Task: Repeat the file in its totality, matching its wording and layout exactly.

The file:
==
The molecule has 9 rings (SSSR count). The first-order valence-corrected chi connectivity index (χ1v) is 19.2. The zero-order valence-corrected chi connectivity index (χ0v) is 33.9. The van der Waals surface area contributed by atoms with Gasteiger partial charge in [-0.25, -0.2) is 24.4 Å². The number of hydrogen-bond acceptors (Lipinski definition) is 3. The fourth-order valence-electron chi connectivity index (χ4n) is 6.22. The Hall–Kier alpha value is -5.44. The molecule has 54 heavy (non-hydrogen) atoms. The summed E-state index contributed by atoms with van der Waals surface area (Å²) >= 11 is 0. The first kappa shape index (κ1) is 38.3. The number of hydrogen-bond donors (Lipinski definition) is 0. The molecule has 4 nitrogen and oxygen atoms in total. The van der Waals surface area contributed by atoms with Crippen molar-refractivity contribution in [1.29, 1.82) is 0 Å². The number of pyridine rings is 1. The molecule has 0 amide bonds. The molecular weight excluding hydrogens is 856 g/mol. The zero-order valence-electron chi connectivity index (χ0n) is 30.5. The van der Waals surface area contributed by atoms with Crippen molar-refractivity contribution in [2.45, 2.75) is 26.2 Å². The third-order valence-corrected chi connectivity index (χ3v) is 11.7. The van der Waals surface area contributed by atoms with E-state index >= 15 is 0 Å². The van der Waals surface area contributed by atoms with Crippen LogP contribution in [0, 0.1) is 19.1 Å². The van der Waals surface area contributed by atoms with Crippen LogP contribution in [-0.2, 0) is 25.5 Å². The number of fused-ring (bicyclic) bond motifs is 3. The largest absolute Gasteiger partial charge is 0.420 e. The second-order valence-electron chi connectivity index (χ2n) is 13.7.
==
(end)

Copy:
The molecule has 9 rings (SSSR count). The first-order valence-corrected chi connectivity index (χ1v) is 19.2. The zero-order valence-corrected chi connectivity index (χ0v) is 33.9. The van der Waals surface area contributed by atoms with Gasteiger partial charge in [-0.25, -0.2) is 24.4 Å². The number of hydrogen-bond acceptors (Lipinski definition) is 3. The fourth-order valence-electron chi connectivity index (χ4n) is 6.22. The Hall–Kier alpha value is -5.44. The molecule has 54 heavy (non-hydrogen) atoms. The summed E-state index contributed by atoms with van der Waals surface area (Å²) >= 11 is 0. The first kappa shape index (κ1) is 38.3. The number of hydrogen-bond donors (Lipinski definition) is 0. The molecule has 4 nitrogen and oxygen atoms in total. The van der Waals surface area contributed by atoms with Crippen molar-refractivity contribution in [1.29, 1.82) is 0 Å². The number of pyridine rings is 1. The molecule has 0 amide bonds. The molecular weight excluding hydrogens is 856 g/mol. The zero-order valence-electron chi connectivity index (χ0n) is 30.5. The van der Waals surface area contributed by atoms with Crippen molar-refractivity contribution in [2.45, 2.75) is 26.2 Å². The third-order valence-corrected chi connectivity index (χ3v) is 11.7. The van der Waals surface area contributed by atoms with E-state index >= 15 is 0 Å². The van der Waals surface area contributed by atoms with Crippen LogP contribution in [0, 0.1) is 19.1 Å². The van der Waals surface area contributed by atoms with Crippen LogP contribution in [-0.2, 0) is 25.5 Å². The number of fused-ring (bicyclic) bond motifs is 3. The largest absolute Gasteiger partial charge is 0.420 e. The second-order valence-electron chi connectivity index (χ2n) is 13.7.